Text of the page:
History U | Foundations of American Government

Foundations of American Government

This History U course examines the “why” and the “how” of American government through in-depth discussion of its history and workings.


Course Instructor: Professor Denver Brunsman, The George Washington University
Eligibility: High school students


Image Source: N. Mendal Shafer, "Diagram of the Federal Government and American Union," 1881 (Library of Congress, Prints and Photographs Division, 98503857)

Nineteenth-century diagram showing the complicated nature of federalism
  • History U

  • Free for high school students

Course Description

This History U course examines the “why” and the “how” of American government through in-depth discussion of its history and workings. Professor Brunsman begins with the early trial and error of American government, detailing the ideals set forth in the Declaration of Independence, the flawed initial attempt at governance in the Articles of Confederation, and the debates over the US Constitution. It continues with a practical examination of the three branches of government, focusing not only on the work that each branch does but the interaction between the branches. Finally, the course focuses on linkage institutions, including interest groups, political parties, and the media, that connect Americans with their government and influence their votes.

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The views expressed in this course are those of Dr. Denver Brunsman.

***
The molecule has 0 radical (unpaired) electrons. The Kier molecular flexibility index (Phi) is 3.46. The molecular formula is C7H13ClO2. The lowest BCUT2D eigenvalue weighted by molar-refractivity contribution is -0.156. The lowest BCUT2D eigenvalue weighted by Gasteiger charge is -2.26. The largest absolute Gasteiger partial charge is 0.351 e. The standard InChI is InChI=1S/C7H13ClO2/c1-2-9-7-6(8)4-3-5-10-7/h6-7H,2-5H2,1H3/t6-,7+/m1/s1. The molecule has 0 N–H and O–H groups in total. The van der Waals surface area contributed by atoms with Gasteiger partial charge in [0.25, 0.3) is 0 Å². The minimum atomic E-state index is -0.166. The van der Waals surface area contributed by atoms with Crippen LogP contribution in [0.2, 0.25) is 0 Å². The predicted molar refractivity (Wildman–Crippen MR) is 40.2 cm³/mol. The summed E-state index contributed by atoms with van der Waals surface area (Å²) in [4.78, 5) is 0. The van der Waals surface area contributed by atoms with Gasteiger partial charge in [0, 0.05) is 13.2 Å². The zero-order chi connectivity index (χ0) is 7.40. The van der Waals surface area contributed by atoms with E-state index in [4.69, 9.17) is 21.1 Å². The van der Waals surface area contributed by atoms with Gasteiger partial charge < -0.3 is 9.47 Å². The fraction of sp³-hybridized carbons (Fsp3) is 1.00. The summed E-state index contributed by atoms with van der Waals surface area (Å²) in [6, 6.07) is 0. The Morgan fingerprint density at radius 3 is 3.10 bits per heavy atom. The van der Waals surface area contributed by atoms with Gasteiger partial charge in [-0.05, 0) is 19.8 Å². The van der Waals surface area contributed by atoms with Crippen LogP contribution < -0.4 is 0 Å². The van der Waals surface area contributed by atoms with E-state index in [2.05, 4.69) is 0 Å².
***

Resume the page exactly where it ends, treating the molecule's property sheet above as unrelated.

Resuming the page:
• Twenty-four video sessions led by Professor Denver Brunsman
  • Links to optional resources
  • Short quizzes to review your knowledge
  • A certificate of completion for 12 hours of course time

How to Access

  1. Click Log In and either log into your account or click the Sign Up link on the login screen to create an account.
  2. Click the Register Now button and complete the order form.
  3. After registering, you may access your course by signing in and visiting your My Courses link under My Account.

Course Introduction

Kevin Cline explains what you will learn in this course.

About the Scholar

Denver Brunsman, Professor of History, The George Washington University

Denver Brunsman is an associate professor of history at the George Washington University, where he writes and teaches on the politics and social history of the American Revolution, early American republic, and British Atlantic world. His courses include George Washington and His World, taught annually at Washington’s Mount Vernon Estate. His book The Evil Necessity: British Naval Impressment in the Eighteenth-Century Atlantic World (2013) received the Walker Cowen Memorial Prize for an outstanding work in eighteenth-century studies in the Americas and Atlantic world. He is also a co-author of the college and AP US History textbook Liberty, Equality, Power: A History of the American People (2015; 2020) and an editor of The American Revolution Reader (2013) and Colonial America: Essays in Politics and Social Development (2011).

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